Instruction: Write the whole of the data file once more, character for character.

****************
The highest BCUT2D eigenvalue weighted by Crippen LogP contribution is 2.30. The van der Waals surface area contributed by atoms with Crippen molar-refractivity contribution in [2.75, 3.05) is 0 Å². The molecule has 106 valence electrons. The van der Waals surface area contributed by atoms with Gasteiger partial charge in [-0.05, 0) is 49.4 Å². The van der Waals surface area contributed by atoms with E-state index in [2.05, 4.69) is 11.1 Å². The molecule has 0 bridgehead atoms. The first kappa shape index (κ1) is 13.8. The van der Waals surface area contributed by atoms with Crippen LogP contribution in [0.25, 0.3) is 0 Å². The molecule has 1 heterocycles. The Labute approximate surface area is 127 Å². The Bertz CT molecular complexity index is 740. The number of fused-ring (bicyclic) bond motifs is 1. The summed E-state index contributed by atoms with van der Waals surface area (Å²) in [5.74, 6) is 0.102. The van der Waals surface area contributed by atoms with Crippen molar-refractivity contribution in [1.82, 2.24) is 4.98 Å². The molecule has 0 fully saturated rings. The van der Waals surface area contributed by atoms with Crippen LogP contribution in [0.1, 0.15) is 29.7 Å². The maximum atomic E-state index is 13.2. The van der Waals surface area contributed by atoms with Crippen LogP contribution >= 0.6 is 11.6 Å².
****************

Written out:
The highest BCUT2D eigenvalue weighted by Crippen LogP contribution is 2.30. The van der Waals surface area contributed by atoms with Crippen molar-refractivity contribution in [2.75, 3.05) is 0 Å². The molecule has 106 valence electrons. The van der Waals surface area contributed by atoms with Gasteiger partial charge in [-0.05, 0) is 49.4 Å². The van der Waals surface area contributed by atoms with E-state index in [2.05, 4.69) is 11.1 Å². The molecule has 0 bridgehead atoms. The first kappa shape index (κ1) is 13.8. The van der Waals surface area contributed by atoms with Crippen LogP contribution in [0.25, 0.3) is 0 Å². The molecule has 1 heterocycles. The Labute approximate surface area is 127 Å². The Bertz CT molecular complexity index is 740. The number of fused-ring (bicyclic) bond motifs is 1. The summed E-state index contributed by atoms with van der Waals surface area (Å²) in [5.74, 6) is 0.102. The van der Waals surface area contributed by atoms with Crippen molar-refractivity contribution in [1.82, 2.24) is 4.98 Å². The molecule has 0 fully saturated rings. The van der Waals surface area contributed by atoms with Crippen LogP contribution in [0.1, 0.15) is 29.7 Å². The maximum atomic E-state index is 13.2. The van der Waals surface area contributed by atoms with Crippen LogP contribution >= 0.6 is 11.6 Å².